Why Are You Still Being Asked “What is Your Mother’s Maiden Name?”
This outdated security question is a powerful reminder to beef up your electronic security
If you’ve called your bank recently, you may have heard these words:
“For security purposes, what is your mother’s maiden name?”
Whenever I hear this phrase, I think “What??!!”
Let’s face it, this is not a secure question in today’s technology and social media age.
This exact security question has been in existence since the late 1800s. The question is convenient and people will always remember the answer, however, it is outdated and has no place in today’s list of security questions.
10 minutes or less to find your mother’s maiden name
Hackers must love Facebook. It is a gold mine of information.
People give their information away readily and freely on this social media platform. If they are not super security conscious or are a newbie in technology, the information may be shared with everyone on the platform, not just Facebook “friends.”
So, with all of this information, how easily can people find maiden names?
I tried it. A few clicks on Facebook and I can find my mother’s maiden name. These were the simple steps:
- Navigate to my Facebook profile (“About” section)
- Click on “Family and Relationships”
- I see my sisters listed. No mother listed, but that’s not a problem. Click on one of my sisters.
- Voila! My sister lists our mother! Click on that profile.
- My mother doesn’t list her maiden name, but she does list her high school and graduation year on her profile.
- Do an online search for the high school name and graduation year and find a few websites with online yearbooks and class directories.
- Search my mother’s first name on the online yearbook and ta-da! I find my mother’s maiden name.
This took less than five minutes.
I know, I know…it’s easy to find this information for myself, but I also found this information easily for random strangers. People that aren’t even my social media friends.
I don’t demonstrate how easy this is so you can try to steal people’s identity. I do this as a warning to you. Protect your information on Facebook and other social media sites.
It’s not only a matter of what you share publicly, it is also what your family shares publicly.
It’s not just your profile, but also your posts. In the event of a family death, it’s tempting to share the obituary to celebrate the life of that loved one. However, sharing an obituary to your newsfeed might not be harmless. It is another connection between yourself and the information found in the article. Many obituaries list maiden names and surviving family members.
Facebook and social media are just a jumping-off point to other information-rich online resources.
- Online yearbooks and class directories have searchable full yearbooks (for example, classmates.com and e-yearbook.com).
- Ancestry.com can help people to connect to their past, but with a free trial or a subscription, you can find shared family trees.
- Public records online and online white pages
These resources start harmless and with good intentions, but be aware that your information exists publicly, and not all those who search might have good intentions.
A little bit of information about you can go a long way on the world wide web.
Why is this so important?
We spend so much time working and saving hard-earned income. We build our savings and investments. We plan for our life post-working. An extraordinary amount of time and planning goes into all of this.
So why leave yourself open to the risk of identity theft? Why leave your bank accounts exposed?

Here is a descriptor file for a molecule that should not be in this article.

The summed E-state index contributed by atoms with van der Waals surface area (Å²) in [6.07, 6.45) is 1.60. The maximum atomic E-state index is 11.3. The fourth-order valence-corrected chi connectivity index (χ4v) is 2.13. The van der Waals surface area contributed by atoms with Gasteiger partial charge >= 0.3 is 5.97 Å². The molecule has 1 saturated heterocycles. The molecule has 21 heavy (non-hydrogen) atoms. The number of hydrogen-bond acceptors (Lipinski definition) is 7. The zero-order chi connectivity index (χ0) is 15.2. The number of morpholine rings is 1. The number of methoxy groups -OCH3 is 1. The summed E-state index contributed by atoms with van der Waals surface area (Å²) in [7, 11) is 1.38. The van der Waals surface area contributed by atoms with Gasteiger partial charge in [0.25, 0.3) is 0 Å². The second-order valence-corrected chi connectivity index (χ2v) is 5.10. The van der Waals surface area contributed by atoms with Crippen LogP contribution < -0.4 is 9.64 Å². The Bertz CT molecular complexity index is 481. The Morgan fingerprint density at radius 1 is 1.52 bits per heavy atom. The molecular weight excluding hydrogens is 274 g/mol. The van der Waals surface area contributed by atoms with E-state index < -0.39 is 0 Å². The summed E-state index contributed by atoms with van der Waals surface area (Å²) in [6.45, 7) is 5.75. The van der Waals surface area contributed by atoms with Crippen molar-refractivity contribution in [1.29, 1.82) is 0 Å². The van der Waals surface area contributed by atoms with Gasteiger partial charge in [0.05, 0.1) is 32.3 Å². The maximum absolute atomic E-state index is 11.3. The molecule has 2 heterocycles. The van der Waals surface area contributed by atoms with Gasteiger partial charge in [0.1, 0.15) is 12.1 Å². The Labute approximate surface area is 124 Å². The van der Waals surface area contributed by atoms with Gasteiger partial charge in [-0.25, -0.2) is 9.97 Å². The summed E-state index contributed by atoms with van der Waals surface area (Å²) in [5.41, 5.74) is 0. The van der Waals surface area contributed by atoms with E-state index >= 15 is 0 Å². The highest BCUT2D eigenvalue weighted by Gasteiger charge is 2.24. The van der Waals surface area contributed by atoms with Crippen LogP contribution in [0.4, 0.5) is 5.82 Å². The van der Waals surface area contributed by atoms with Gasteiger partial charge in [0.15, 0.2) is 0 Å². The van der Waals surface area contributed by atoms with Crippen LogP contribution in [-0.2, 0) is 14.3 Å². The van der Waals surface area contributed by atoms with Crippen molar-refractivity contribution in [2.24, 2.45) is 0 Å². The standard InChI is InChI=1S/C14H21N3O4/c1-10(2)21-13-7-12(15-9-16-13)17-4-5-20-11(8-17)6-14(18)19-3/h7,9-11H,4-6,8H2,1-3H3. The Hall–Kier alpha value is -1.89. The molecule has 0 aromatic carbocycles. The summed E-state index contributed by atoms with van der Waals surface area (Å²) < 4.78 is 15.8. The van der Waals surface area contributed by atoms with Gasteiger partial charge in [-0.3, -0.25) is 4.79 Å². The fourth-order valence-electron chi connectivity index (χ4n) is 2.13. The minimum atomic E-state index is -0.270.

This antiquated “security question” should be a reminder that we are the only ones truly responsible for our own online security. So, take a fraction of the time you’ve spent building your savings and make a plan for your security.
What can you do?
Luckily, this security question is not used in isolation. It is usually combined with another piece of information, like a recent transaction or the total balance in your bank account.
However, every time you hear this question, it should serve as a reminder to revisit your online presence.
This spring is an opportune moment to revisit your online security. While you are logging in to your banks to gather 1099s for tax season, take a few minutes and check your security preferences. Do simple things like change your password and update security questions.
Here are some things that you can do to make your online footprint a little more secure:
- Call your bank and ask if they can change the security question asked to you when you call. Hey, it’s worth a shot!
- Check your security questions for online banking. Many times you choose these questions. Choose a question that is obscure, but memorable.
- Look at the family members you list on Facebook. You can hide these from everyone or choose to only show the relationships to friends. Keep track of what your family members are listing and posting.
- If your mother lists her maiden name or high school, urge her to delete this information (for her sake and yours). Look out for members of your family that are more technologically illiterate. They can also be your weak link.
- While you’re editing your Facebook profile, you might want to hide your birth date, hometown, and high school as well. Sometimes school mascots are a security question. This information can also be used to find out more about you with other online sites.
- Always use complex passwords, especially for email and online banking. Consider using a password manager.
- Today, there are breaches galore. Tools like Firefox Monitor and Have I Been Pwned allow you to check which breaches your email address appears. Make sure you quickly change the passwords of these accounts.
Just remember, no one will protect your data if you don’t. If you are on a path towards financial freedom, you cannot dismiss security. Lax security can be a major risk to your portfolio and your identity.